void write(String str) {
System.out.print(str);
}
}

This module implements the functions read and write by
forwarding the calls to appropriate methods of the standard Java API for
text in and output on a terminal. It is of course possible to have
alternative implementations for INOUT, as well as one module
implementing multiple module interfaces.
Please note that module GEO and MATHS do not explicitly
implement a module interface. This is not strictly necessary since every
module declaration implicitly defines a module interface of the same name
with all public members. Nevertheless, the separation of module implementations
from interfaces is important for the following reasons:
 It enables separate compilation of recursively dependent modules,
 it is a facility for hiding concrete representations of module members, and
 it can be used as a vehicle for presenting different views of a
single module implementation.

2 Linking Modules


Keris distinguishes between modules and module instances. A module can
be seen as a template for multiple module instances of the same structure
and type. This distinction is necessary to allow a module to be deployed
multiple times within a software system.
In Keris, modules are composed by aggregation; i.e. a Keris module may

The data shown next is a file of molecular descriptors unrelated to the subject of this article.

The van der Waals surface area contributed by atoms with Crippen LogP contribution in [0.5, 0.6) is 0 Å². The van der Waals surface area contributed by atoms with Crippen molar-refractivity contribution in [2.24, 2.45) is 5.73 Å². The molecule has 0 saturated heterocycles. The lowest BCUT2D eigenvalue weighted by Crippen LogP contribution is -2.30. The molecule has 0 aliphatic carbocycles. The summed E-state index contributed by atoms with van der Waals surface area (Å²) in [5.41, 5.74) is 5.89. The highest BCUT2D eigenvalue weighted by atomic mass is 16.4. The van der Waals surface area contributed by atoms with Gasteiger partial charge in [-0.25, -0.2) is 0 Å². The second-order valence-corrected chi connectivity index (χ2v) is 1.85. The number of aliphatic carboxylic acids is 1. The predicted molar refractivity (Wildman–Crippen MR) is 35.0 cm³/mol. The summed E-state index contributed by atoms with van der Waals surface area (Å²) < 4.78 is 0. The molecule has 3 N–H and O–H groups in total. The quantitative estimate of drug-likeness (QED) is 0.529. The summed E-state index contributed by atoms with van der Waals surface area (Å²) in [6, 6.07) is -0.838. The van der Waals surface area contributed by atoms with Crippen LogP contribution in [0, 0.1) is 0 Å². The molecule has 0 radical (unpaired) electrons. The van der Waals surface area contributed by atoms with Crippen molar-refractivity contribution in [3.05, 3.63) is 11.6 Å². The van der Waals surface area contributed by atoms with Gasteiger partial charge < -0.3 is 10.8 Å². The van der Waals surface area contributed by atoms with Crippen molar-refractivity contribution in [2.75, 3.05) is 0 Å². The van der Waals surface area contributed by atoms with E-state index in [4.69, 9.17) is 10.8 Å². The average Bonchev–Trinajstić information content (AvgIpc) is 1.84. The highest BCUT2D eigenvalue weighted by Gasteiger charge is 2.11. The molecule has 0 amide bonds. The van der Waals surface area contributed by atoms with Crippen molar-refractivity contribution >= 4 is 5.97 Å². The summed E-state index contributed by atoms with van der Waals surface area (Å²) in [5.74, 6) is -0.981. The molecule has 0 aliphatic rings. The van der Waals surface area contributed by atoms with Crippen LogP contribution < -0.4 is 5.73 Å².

define a set of submodules (submodule instances would propably
be the more exact term). It can access both required modules and submodules in
its scope. The following example code implements a module GEOAPP which
links modules MATHS and GEO by declaring both to be
submodules. Submodule declarations start with the keyword module
followed by the name of the module implementation.

module GEOAPP requires INOUT {
module GEO;
module MATHS;
float readFloat() {
while (true)
try {
return Float.parseFloat(INOUT.read());
} catch (NumberFormatException e) {}
}
float pointDistance() {
INOUT.write("x1 = ");
float x1 = readFloat();
INOUT.write("y1 = ");
float y1 = readFloat();
INOUT.write("x2 = ");
float x2 = readFloat();
INOUT.write("y2 = ");
float y2 = readFloat();
return GEO.distance(x1, y1, x2, y2);
}
}

A module M can only aggregate a submodule S, if all modules
required by S are accessible in the scope of M. A module N
is accessible in the scope of M if N refers to M directly,
or if N is required by M, or if N is a submodule of M.
Therefore, the previous module is wellformed, since submodule MATHS
has no context dependencies, and submodule GEO requires the modules
MATHS and INOUT which are both accessible in GEOAPP.
Note that we do not refer to module MATHS directly in the body of
GEOAPP. We introduced this submodule only to satisfy the requirements
of submodule GEO. Alternatively to this aggregation, we could have also
added MATHS to the requirements.
We now assemble a completely selfcontained module MAIN (i.e. a
module without context dependencies) which links module GEOAPP
with an implementation of module INOUT.

module MAIN {
module GEOAPP;
module CONSOLE;
void main(String[] args) {
CONSOLE.write("distance = " + GEOAPP.pointDistance() + "\n");
}
}

Modules without context dependencies which define a main method of the following
signature: void main(String[] args), are executable. Modules get executed
like Java classes. For running our MAIN module, one simply has to
execute the command: java MAIN.